Junior has only a few months to live, but the spunky 8-year-old tuxedo cat will die at home, surrounded by his humans and his favorite blankets, bowls and catnip toys.
Junior's aggressive cancerous tumors were treatable, but traditional veterinarians at the University of Pennsylvania and VRC in Malvern priced the treatment at well over $10,000.
Cancer treatment would extend Junior's life by a year, perhaps, and he'd suffer the pain of chemotherapy and radiation. So, instead, his humans brought in veterinarian Brad Bates, who operates a Center City franchise of Lap of Love, a palliative care and hospice service offering "comfort medicine" so animals can die at home, amid loved ones.
Many animal owners can't afford expensive care for terminally ill or elderly pets, even with excellent veterinary schools in the area offering discounted treatments.
So they call Lap of Love, whose veterinarians perform home hospice medication and nutrition, as well as at-home euthanasia, for furry family members. Lap of Love started in Florida and now has vets in nearly half the United States.
"Most people want to die at home, and we put all our feelings on our pets - some of them rightfully so," said Bates. "A lot of people want their animals to die at home, as well, but vets generally don't offer that.
"Pets are just such a big part of our family, they're an extension of us," he said. "When someone hears about us, it becomes a logical financial thing to do, as well."
As a result, Lap of Love has grown quickly.
Bates charges $275 for an in-home consultation for hospice, plus extra for medications. Lap of Love also offers additional euthanasia and cremation services for a fee, depending on the size of the animal and whether the owner wants the ashes.
What does hospice treatment for animals involve?
Palliative care includes an exam, assessment of your pet's quality of life, and a treatment plan including pain medication.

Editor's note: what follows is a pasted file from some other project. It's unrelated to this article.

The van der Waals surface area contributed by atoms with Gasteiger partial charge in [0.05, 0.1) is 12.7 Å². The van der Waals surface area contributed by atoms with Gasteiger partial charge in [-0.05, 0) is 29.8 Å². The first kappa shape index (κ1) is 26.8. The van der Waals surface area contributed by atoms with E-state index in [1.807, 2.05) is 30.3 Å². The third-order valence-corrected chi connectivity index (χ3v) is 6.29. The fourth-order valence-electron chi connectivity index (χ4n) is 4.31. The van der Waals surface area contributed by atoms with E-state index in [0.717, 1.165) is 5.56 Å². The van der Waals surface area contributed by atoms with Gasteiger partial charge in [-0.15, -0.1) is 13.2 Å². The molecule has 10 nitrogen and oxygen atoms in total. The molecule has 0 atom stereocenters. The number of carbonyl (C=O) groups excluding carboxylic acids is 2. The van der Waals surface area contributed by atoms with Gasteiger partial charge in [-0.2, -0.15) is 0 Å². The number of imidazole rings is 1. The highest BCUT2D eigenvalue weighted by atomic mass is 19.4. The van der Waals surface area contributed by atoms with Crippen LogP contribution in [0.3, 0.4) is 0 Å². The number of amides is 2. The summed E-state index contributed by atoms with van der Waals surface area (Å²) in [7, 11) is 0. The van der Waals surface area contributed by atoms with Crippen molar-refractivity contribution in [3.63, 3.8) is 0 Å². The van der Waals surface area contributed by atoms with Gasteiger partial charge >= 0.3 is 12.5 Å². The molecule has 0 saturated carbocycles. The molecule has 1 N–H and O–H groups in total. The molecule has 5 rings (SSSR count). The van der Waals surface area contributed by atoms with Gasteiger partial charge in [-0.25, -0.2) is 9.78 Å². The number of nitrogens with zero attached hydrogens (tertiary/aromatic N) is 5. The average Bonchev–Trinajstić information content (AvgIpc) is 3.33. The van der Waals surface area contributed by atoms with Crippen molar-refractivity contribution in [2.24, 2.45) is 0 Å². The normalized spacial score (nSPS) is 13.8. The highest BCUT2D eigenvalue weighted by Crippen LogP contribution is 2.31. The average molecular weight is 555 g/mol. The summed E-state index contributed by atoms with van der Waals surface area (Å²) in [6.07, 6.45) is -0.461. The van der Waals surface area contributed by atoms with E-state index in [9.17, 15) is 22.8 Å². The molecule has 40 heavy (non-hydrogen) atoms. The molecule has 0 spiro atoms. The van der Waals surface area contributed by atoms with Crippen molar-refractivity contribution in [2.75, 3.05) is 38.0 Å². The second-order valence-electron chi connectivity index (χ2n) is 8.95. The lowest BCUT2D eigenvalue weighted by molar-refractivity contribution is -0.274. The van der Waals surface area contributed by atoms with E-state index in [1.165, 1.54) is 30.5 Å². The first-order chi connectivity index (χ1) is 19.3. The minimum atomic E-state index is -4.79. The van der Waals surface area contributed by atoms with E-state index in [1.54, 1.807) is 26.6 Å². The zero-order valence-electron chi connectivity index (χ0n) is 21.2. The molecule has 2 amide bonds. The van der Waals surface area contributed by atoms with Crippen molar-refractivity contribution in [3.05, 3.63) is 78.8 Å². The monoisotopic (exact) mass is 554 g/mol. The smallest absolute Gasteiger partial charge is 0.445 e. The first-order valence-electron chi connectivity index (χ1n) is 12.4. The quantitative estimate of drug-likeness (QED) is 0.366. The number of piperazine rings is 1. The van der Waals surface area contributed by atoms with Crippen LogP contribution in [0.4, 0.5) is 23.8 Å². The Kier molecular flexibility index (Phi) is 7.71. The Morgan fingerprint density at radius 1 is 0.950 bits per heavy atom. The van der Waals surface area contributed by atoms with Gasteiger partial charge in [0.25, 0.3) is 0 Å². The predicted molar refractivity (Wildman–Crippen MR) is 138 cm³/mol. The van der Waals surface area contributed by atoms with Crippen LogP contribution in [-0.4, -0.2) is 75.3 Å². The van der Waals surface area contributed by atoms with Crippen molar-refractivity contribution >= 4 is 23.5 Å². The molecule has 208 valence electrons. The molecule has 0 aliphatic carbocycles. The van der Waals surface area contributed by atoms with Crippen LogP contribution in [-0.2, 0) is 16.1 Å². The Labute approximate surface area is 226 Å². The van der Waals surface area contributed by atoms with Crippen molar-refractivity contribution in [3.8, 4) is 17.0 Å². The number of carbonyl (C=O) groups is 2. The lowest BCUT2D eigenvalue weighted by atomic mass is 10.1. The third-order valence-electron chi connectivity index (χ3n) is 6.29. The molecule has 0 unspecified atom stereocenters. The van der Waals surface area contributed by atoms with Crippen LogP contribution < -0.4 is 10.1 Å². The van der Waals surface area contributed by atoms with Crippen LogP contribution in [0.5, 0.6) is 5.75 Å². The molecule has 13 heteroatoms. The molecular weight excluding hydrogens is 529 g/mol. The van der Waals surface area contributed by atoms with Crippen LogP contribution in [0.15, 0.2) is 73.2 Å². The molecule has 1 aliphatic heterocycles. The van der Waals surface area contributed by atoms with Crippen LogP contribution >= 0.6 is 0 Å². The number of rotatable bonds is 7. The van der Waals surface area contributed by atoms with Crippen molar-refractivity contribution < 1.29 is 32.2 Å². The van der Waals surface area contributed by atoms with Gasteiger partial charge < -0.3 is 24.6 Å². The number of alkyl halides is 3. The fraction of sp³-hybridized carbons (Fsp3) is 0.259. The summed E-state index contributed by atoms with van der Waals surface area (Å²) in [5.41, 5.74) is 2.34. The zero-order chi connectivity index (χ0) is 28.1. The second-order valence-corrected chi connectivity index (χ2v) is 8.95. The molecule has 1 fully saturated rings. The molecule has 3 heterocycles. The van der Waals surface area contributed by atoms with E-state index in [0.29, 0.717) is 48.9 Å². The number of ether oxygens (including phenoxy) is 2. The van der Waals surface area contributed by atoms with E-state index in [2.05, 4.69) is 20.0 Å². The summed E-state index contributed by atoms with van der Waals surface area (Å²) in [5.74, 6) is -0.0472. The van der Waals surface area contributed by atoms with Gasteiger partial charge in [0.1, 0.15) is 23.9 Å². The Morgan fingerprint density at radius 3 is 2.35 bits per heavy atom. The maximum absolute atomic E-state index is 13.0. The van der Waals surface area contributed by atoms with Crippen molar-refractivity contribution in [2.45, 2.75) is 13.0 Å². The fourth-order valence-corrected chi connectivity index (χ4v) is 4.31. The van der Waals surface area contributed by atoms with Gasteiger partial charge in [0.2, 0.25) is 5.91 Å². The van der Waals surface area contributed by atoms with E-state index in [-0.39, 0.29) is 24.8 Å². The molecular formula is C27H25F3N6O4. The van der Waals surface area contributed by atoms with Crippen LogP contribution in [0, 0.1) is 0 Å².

"Palliative care is comfort, nutrition, sleep, and antianxiety medication, very similar to hospice for an elderly person," Bates said. "Many pets go into hospice not because they're dying, but because they're older. We're not helping keep them alive, we help them pass peacefully. At Lap of Love, we don't fight the death process."
Bates graduated from the University of Pennsylvania's veterinary medicine school and practices in Pennsylvania, New Jersey and Delaware. (For more information, visit www.lapoflove.com.) He is a member of the Association for Pet Loss and Bereavement.
Wallace Sife, who started the Nutley, N.J.-based association, is a psychologist and author of the book The Loss of a Pet. The APLB now boasts 900 members, double the number of a decade ago.
"Grief over pets has changed because society realizes they're members of your family. Why hide your grief in the closet?" Sife said.
The APLB will host its 2016 conference in October in Atlantic City, with about 200 veterinarians registered to attend, up from 150 at the last conference two years ago, Sife said.
When Bates opened his Lap of Love operation in Philadelphia in 2011, he treated one patient a month and performed in-home euthanasia about a dozen times a month.
This year, he said, he's seeing an average of three patients a day, both for hospice care and euthanasia. He expects the calls to increase over the next few years.
"Palliative patients we care for over a period of a few months," Bates said, and that's the bulk of his clientele. With in-home euthanasia, he also creates a clay paw print and a clip of your pet's hair as keepsakes.
Veterinary costs are starting to approach that of human medicine. Moreover, with traditional diagnostic tests by vets, "there are no co-pays like with people and medical care. Everything is paid up-front, and that can get very expensive," Bates added.
"The worst part is that our pets can't tell us what's wrong, and then everyone is frustrated," he said.
Primarily, Lap of Love vets treat dogs and cats, but it also has performed palliative care for rabbits, guinea pigs, and farm animals such as horses, cows, pigs and goats.
"One vet did euthanasia for a show chicken who was very sick," Bates said.
Aside from being a doctor, Bates also has pets: three cats and a chinchilla. He called it an honor to help pets pass in comfort at home.
"I remember my little Laker," he recalled. "He was a sickly kitten, born with feline leukemia. At two years, he developed lymphoma. I tried to help. But there was no medicine that could make him better. Once I thought his quality of life was diminishing and not improving, I let him pass peacefully.
"It was the most difficult day of my life, and that time was the most difficult time of my life to this day, and probably forever. But the thought of him suffering or becoming sicker was worse.
"I thank the stars every day that I was able to let him pass peacefully before he suffered to death," Bates said. "He will be in my heart forever."